The Washington Post has weighed in on the Woollard v. Sheridan ruling and, surprise, surprise, surprise, they’re against it. That’s the recent Maryland Supreme Court ruling that the state can’t require citizens to show a “good and substantial reason” in order to get a carry permit. Most of the piece is simply background on Maryland’s permit law and a reprise of the case. They state that Judge Legg’s ruling is well-reasoned, although the WaPo Editorial Board agrees with the state’s decision to appeal, but it isn’t until we get to the very last paragraph that they reach the meat of their argument:
But the state has a duty to protect public safety, and careful oversight of who can walk around with lethal weapons may be a legitimate component of that.
What the WPEB is completely ignoring is that this ruling changes nothing about the permitting process except to remove the good and substantial reason component. So all of the “oversight” currently in place (background check, gainfully employed, medical and psychological histories, a guess as to whether the applicant has “a propensity for violence or instability”) remains in place. Indeed since the completely subjective “propensity for violence or instability” test remains, boards can continue to weed out blacks, Hispanics, Muslims, people who didn’t contribute to the right politicians -ahem- undesirable applicants.
As for the state’s duty to protect public safety, in case after case after case the courts have ruled that the police have no duty to protect individuals, merely the public at large. Even in the case of Castle Rock v. Gonzales, where the police violated a Colorado law which required them to enforce restraining orders, the Supreme Court ruled that they were not liable when they failed to do so. Thus it is up to individuals to provide for their own defense, not the state.
The WPEB concludes:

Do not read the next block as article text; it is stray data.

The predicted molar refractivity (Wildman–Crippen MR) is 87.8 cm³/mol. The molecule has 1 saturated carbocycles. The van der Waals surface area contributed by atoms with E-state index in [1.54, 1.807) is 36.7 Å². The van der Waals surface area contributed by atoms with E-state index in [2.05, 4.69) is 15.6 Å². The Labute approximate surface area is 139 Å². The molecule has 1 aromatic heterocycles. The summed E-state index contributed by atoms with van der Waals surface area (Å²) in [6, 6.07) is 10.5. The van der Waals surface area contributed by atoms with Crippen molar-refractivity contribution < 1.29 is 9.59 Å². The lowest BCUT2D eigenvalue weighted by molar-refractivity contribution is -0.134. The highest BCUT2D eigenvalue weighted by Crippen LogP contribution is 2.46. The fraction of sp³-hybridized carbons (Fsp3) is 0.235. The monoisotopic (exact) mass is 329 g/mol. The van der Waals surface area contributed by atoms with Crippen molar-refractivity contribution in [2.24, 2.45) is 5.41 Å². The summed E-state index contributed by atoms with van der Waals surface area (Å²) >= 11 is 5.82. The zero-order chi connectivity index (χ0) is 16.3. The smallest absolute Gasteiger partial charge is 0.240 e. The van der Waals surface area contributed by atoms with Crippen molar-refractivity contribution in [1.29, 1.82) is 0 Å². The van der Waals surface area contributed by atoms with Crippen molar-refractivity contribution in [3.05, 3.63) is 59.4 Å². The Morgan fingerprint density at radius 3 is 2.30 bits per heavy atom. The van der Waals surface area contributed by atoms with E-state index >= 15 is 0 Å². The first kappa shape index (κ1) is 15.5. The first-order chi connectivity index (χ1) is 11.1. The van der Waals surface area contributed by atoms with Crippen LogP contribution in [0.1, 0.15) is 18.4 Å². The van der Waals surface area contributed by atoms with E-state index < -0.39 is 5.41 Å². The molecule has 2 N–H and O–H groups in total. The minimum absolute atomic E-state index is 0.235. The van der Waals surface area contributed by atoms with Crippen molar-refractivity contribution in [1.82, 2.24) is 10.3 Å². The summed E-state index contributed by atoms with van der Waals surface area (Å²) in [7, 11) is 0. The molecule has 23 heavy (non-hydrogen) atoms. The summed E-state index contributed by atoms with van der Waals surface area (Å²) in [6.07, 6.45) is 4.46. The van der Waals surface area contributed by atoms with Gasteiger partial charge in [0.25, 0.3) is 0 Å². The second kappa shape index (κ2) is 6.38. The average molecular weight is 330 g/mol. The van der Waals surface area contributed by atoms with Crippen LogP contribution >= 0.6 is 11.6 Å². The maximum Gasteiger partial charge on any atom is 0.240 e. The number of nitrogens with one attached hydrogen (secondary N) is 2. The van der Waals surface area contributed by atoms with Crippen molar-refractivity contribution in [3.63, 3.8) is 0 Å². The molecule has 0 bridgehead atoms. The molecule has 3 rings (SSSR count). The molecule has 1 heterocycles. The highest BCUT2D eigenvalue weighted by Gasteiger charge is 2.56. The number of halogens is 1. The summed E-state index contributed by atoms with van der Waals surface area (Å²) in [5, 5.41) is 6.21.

Judge Legg too quickly dismisses as a “rationing” scheme the state’s compelling interest in maintaining order in the public arena. Second Amendment rights should be respected, but public safety need not be thrown out in the process.
I’m not exactly sure how the WaPo’s deep thinkers believe we can respect a natural, fundamental, and inalienable human, individual, civil, and Constitutional right while still requiring good and substantial reason to exercise it, but we will let that pass for the moment. Let’s look at the idea that issuing carry permits to law-abiding citizens undermines the state’s ability to maintain order.
The statistical mavens at the Violence Policy Center have started tracking what they call Concealed Carry Killers. Although there are serious questions about their methodology and numbers, let’s use them for the sake of conservatism.
According to the VPC, there have been 391 people killed by permit-holders since May of 2007. According to LegallyArmed.com there are currently about 6.9 million permit holders in the U.S. and according to Google there are about 310 million people in the country.
That means 2.21% of the population has carry permits. Now, according to the DisasterCenter.com between 2007 and 2010 there were 63,518 homicides in the U.S. (I’m figuring that counting the first 4 months of 2007 is offset by not counting 2011; hey, it’s a S.W.A.G.). So, doing a little math, we find that the 2.21% of the population which has permits to carry committed 0.62% of the homicides.
So when you combine that with the fact that guns are used to save lives more than twice as often as they are in homicides (see my analysis here) it seems that far from throwing it out, public safety would be well served by allowing more people to carry.
 L. Neil Smith, Letter to a Liberal Colleague